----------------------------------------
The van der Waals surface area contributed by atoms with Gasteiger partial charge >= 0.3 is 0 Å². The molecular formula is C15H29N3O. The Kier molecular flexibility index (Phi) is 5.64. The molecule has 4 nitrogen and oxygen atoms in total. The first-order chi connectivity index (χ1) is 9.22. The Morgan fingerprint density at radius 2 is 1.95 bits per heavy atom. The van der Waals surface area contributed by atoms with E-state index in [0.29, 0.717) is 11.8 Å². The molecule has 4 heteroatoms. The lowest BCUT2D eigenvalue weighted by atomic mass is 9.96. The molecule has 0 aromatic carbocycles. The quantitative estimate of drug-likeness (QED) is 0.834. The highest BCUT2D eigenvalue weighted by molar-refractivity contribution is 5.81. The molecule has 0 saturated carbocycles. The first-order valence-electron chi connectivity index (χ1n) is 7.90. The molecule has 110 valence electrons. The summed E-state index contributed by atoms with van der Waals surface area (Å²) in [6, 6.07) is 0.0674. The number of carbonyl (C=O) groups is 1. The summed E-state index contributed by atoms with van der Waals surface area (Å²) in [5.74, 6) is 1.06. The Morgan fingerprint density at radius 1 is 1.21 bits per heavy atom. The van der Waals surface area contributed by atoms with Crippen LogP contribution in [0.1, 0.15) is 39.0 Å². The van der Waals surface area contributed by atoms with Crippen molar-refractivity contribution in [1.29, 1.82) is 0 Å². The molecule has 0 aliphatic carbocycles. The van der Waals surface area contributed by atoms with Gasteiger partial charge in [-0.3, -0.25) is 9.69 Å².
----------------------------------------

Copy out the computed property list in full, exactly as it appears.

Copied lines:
The van der Waals surface area contributed by atoms with Gasteiger partial charge >= 0.3 is 0 Å². The molecular formula is C15H29N3O. The Kier molecular flexibility index (Phi) is 5.64. The molecule has 4 nitrogen and oxygen atoms in total. The first-order chi connectivity index (χ1) is 9.22. The Morgan fingerprint density at radius 2 is 1.95 bits per heavy atom. The van der Waals surface area contributed by atoms with E-state index in [0.29, 0.717) is 11.8 Å². The molecule has 4 heteroatoms. The lowest BCUT2D eigenvalue weighted by atomic mass is 9.96. The molecule has 0 aromatic carbocycles. The quantitative estimate of drug-likeness (QED) is 0.834. The highest BCUT2D eigenvalue weighted by molar-refractivity contribution is 5.81. The molecule has 0 saturated carbocycles. The first-order valence-electron chi connectivity index (χ1n) is 7.90. The molecule has 110 valence electrons. The summed E-state index contributed by atoms with van der Waals surface area (Å²) in [6, 6.07) is 0.0674. The number of carbonyl (C=O) groups is 1. The summed E-state index contributed by atoms with van der Waals surface area (Å²) in [5.74, 6) is 1.06. The Morgan fingerprint density at radius 1 is 1.21 bits per heavy atom. The van der Waals surface area contributed by atoms with Crippen LogP contribution in [0.1, 0.15) is 39.0 Å². The van der Waals surface area contributed by atoms with Crippen molar-refractivity contribution in [1.29, 1.82) is 0 Å². The molecule has 0 aliphatic carbocycles. The van der Waals surface area contributed by atoms with Gasteiger partial charge in [-0.3, -0.25) is 9.69 Å².